Selling 200 of the systems in that period of time is an accomplishment, particularly given that many in the computing industry had been writing obituaries for the mainframe. But the pressure on mainframes is fiercer than ever as Unix servers from Hewlett-Packard, Sun and even IBM acquire mainframe abilities and a dour economy spurs no-holds-barred competition.
"Given that server sales took a hit during the first quarter of 2002, I'd say IBM is doing quite well with the z800 at this point," said Giga Information Group analyst David Mastrobattista. If IBM could increase its 300-per-quarter sales rate to the range of 400 to 600, "then I'd categorize the z800 as a raging success."
Sun has been most vocal in its mainframe assault: Last month it launched its "" project to convert mainframe customers.
IBM's z800 "" mainframe is inexpensive by mainframe standards but still is not cheap. A version running has a starting cost of about $350,000, including three years of support; a version running a limited-ability version of IBM's z/OS mainframe operating system costs about $375,000, with three years of support. Customers typically have been buying somewhat more expensive z800s at about $500,000, IBM said.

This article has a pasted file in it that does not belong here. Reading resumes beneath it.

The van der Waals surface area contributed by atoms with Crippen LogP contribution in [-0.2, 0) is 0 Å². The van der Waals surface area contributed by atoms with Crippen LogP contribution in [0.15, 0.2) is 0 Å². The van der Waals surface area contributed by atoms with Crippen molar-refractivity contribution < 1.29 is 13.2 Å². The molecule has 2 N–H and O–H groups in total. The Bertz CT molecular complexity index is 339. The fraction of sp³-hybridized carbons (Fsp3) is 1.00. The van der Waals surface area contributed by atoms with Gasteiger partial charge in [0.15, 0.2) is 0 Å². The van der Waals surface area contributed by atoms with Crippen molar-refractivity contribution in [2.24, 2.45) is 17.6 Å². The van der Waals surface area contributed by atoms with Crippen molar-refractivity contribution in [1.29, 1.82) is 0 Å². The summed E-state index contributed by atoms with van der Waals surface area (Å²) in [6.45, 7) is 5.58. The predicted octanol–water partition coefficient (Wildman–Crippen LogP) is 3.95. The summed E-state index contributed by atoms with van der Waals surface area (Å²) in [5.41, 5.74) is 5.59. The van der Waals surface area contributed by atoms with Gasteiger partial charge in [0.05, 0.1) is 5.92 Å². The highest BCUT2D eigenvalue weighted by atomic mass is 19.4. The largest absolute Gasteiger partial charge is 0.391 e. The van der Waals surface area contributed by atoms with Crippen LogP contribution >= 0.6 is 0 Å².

Sun is attacking on the basis of price. An eight-processor Sun Fire V880 has the same performance as a four-processor z800 and costs $100,000, compared to $2 million for the mainframe.
Mastrobattista is skeptical of Sun's claims. "The z800...is anchoring the low- to mid-range mainframe space very solidly. I don't see a lot of defection to Sun going on in that space," he said.
The 200th z800 was sold to Russell, which makes team uniforms and other clothing. Its z800 will process as many as 1.8 million transactions per day running the company's product-distribution and customer-service operations.
Another z800 customer is Basin Electric Power Cooperative, a North Dakota collective that oversees power distribution to customers in nine states.